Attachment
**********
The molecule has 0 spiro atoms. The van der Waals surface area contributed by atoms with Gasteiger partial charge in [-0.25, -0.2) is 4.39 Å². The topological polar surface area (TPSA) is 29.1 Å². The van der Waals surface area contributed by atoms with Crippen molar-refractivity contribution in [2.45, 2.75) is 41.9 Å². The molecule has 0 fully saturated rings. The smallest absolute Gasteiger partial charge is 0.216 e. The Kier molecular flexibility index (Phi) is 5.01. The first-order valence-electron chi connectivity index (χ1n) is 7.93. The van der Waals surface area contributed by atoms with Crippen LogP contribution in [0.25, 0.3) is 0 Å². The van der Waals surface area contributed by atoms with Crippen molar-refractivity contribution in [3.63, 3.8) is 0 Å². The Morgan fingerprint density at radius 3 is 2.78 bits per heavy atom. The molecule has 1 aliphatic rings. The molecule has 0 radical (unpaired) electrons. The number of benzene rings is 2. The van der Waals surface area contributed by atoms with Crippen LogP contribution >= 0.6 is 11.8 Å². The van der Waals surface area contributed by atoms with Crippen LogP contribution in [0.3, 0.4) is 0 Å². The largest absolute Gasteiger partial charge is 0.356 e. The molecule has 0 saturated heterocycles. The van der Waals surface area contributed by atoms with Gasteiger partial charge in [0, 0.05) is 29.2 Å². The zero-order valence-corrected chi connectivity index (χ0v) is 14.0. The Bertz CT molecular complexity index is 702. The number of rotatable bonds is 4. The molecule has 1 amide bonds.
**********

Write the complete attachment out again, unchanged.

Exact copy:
The molecule has 0 spiro atoms. The van der Waals surface area contributed by atoms with Gasteiger partial charge in [-0.25, -0.2) is 4.39 Å². The topological polar surface area (TPSA) is 29.1 Å². The van der Waals surface area contributed by atoms with Crippen molar-refractivity contribution in [2.45, 2.75) is 41.9 Å². The molecule has 0 fully saturated rings. The smallest absolute Gasteiger partial charge is 0.216 e. The Kier molecular flexibility index (Phi) is 5.01. The first-order valence-electron chi connectivity index (χ1n) is 7.93. The van der Waals surface area contributed by atoms with Crippen LogP contribution in [0.25, 0.3) is 0 Å². The van der Waals surface area contributed by atoms with Crippen molar-refractivity contribution in [3.63, 3.8) is 0 Å². The Morgan fingerprint density at radius 3 is 2.78 bits per heavy atom. The molecule has 1 aliphatic rings. The molecule has 0 radical (unpaired) electrons. The number of benzene rings is 2. The van der Waals surface area contributed by atoms with Crippen LogP contribution >= 0.6 is 11.8 Å². The van der Waals surface area contributed by atoms with Crippen LogP contribution in [0.3, 0.4) is 0 Å². The largest absolute Gasteiger partial charge is 0.356 e. The molecule has 0 saturated heterocycles. The van der Waals surface area contributed by atoms with Gasteiger partial charge in [0, 0.05) is 29.2 Å². The zero-order valence-corrected chi connectivity index (χ0v) is 14.0. The Bertz CT molecular complexity index is 702. The number of rotatable bonds is 4. The molecule has 1 amide bonds.